NEW YORK ( TheDeal) -- The proposed $13.6 billion acquisition of Life Technologies Corp. (LIFE) by Thermo Fisher Scientific Inc. (TMO - Get Report) faces few substantive regulatory hurdles though the companies warn that they may not obtain regulatory approval until January 2014. Analysts says that's because of uncertainty about the timing of overseas antitrust approvals, particularly from China.
The companies announced their plans to merge on April 14 with Thermo Fisher agreeing to pay $76 per share in cash. According to the companies' agreement, if failure to obtain necessary antitrust approval prevents the merger from closing by Jan. 14, 2014, the per share price will increase by 0.6 cents each day afterward.
Life Technologies was little changed at $73.52, having gained 8.2% since April 12. Thermo Fisher was falling 0.5% to $83.51, a 4.8% since a day before the deal was made public.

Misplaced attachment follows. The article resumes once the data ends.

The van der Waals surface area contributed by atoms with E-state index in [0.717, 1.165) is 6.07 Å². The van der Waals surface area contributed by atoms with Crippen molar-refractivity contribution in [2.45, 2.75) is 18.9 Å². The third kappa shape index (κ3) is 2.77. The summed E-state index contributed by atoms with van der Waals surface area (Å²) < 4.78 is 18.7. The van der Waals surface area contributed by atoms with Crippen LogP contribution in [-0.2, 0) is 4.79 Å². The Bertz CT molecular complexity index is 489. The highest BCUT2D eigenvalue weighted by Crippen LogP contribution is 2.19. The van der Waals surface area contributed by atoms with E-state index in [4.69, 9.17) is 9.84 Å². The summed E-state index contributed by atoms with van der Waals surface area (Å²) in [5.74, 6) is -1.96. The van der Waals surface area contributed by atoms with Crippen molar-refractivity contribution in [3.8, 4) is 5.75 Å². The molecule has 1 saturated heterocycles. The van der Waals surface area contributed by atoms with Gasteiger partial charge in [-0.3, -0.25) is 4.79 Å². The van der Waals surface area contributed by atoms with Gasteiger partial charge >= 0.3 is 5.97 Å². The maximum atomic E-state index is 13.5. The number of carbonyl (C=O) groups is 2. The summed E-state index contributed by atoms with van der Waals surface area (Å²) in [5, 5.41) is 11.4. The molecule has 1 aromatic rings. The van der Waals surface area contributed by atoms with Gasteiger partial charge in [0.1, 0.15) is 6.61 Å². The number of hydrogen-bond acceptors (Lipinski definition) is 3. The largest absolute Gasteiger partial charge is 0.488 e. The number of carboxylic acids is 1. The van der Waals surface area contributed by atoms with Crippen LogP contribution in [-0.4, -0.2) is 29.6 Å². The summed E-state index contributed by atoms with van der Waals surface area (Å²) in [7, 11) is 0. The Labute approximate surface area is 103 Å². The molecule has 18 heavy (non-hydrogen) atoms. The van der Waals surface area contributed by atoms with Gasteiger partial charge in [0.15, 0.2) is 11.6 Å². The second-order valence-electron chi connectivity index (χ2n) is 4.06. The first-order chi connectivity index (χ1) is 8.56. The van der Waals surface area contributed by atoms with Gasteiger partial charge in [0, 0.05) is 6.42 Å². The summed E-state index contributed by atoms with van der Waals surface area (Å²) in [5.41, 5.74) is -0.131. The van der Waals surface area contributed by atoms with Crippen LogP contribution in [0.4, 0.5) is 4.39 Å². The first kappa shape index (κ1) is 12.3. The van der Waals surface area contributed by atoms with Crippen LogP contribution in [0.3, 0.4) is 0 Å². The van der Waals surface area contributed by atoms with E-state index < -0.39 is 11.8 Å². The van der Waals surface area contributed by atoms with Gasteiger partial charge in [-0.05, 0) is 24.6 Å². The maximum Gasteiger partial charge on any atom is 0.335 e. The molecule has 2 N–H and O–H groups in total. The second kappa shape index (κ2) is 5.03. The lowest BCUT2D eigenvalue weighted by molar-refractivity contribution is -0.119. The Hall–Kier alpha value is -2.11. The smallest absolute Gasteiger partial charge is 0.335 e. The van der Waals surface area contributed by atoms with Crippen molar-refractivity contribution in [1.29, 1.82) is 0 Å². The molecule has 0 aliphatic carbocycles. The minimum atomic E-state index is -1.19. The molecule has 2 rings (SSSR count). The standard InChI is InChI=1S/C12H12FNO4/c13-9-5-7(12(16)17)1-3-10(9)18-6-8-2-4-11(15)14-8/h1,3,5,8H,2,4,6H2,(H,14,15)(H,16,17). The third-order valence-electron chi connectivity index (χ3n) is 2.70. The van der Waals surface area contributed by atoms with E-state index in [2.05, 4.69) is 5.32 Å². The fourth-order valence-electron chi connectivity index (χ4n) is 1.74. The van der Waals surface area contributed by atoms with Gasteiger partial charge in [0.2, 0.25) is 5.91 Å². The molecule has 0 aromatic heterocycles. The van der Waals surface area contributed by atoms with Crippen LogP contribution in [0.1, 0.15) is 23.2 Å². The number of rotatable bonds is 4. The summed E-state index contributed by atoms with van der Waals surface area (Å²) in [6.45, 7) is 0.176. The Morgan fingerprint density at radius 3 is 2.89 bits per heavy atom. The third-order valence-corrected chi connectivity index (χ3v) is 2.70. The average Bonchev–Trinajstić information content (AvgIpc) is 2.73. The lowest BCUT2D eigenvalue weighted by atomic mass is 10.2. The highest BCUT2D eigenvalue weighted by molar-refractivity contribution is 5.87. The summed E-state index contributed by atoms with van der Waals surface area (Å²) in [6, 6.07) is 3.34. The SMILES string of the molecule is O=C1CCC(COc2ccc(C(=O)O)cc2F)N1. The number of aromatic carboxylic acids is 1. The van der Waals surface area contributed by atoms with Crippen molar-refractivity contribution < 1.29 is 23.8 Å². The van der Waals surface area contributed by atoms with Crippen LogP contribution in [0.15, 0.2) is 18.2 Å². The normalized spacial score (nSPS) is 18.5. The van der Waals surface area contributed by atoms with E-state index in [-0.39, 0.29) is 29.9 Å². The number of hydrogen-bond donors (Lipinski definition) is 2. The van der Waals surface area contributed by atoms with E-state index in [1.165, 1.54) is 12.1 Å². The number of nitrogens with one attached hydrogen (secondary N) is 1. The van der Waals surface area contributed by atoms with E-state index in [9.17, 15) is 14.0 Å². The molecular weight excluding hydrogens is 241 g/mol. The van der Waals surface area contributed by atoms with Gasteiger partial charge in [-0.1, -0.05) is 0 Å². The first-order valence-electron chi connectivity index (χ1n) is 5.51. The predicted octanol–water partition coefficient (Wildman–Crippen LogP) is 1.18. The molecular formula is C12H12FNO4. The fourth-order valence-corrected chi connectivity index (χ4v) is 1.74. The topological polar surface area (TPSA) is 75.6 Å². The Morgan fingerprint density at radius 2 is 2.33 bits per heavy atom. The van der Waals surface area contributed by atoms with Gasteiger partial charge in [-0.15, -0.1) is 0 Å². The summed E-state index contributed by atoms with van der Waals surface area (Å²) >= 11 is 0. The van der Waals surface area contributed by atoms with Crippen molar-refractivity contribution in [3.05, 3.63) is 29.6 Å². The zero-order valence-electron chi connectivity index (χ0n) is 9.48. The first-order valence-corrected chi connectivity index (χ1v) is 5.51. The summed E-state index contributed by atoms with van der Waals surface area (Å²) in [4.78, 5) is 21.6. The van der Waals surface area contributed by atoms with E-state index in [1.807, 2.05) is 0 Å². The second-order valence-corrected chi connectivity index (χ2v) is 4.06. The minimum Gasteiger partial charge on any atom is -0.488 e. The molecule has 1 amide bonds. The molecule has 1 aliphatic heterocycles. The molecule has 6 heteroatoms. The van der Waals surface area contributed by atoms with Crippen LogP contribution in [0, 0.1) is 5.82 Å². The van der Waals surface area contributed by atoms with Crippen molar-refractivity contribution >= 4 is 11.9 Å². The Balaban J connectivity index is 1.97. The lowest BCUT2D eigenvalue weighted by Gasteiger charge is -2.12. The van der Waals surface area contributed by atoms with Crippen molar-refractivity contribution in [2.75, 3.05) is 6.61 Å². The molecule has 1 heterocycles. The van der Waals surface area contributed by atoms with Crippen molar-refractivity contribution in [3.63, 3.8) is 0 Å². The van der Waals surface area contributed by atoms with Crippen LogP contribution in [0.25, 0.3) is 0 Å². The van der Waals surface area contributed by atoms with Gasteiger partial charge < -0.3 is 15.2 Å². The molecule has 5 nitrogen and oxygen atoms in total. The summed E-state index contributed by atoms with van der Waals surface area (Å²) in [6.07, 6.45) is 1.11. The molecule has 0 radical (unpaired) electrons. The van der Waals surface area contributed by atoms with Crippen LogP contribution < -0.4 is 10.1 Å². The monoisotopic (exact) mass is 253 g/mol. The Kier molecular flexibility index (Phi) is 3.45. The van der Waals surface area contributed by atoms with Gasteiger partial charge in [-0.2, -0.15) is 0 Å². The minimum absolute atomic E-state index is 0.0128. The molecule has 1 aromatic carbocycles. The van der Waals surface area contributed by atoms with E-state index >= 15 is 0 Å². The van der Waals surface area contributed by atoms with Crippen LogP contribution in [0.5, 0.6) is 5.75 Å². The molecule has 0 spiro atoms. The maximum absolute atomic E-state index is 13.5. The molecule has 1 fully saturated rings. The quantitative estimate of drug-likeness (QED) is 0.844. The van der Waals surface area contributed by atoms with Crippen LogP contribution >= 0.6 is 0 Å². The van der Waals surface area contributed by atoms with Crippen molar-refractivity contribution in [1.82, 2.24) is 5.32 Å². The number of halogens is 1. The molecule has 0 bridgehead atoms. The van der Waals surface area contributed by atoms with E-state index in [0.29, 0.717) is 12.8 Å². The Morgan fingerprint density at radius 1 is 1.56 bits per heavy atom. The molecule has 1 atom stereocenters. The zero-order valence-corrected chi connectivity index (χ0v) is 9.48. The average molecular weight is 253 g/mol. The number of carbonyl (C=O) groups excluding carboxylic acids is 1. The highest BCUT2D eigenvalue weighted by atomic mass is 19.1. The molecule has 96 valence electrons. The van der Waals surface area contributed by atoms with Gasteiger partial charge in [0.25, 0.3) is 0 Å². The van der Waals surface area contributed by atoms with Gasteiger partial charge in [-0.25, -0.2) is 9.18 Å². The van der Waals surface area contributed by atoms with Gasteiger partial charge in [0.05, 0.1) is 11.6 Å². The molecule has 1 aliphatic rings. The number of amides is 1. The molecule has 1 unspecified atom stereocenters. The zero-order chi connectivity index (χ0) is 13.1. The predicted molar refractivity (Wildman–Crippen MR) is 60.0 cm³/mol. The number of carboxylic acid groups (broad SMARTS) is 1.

Since the, Thermo Fisher CEO Marc Casper has declined to get into specifics about the antitrust review, saying only that the company has good lawyers."It's obviously an area that we're very well advised," he said shortly after the deal was announced. "We have terrific counsel in this area. And as we look at the process going forward, we would expect to close the transaction early in 2014. And certainly we're not going to speculate on what the governments might think, but we feel good about the process going forward." During an April 15 conference call, JPMorgan Chase & Co. analyst Tycho Peterson suggested that there might be overlaps in bio-production services and polymerase chain reaction products used to copy DNA, but Casper wouldn't comment on the suggestion. Another analyst who has examined the deal said both companies' extensive product lines make it difficult to predict exactly how much competitive overlap there is and which products, if any, might be required to be divested. The Federal Trade Commission will review the deal in the U.S. The biggest uncertainly, the analyst said, is predicting the timing of approvals overseas, particularly from China's Ministry of Commerce, which is prone to lengthy antitrust reviews even when it ultimately imposes no conditions on a merger approval.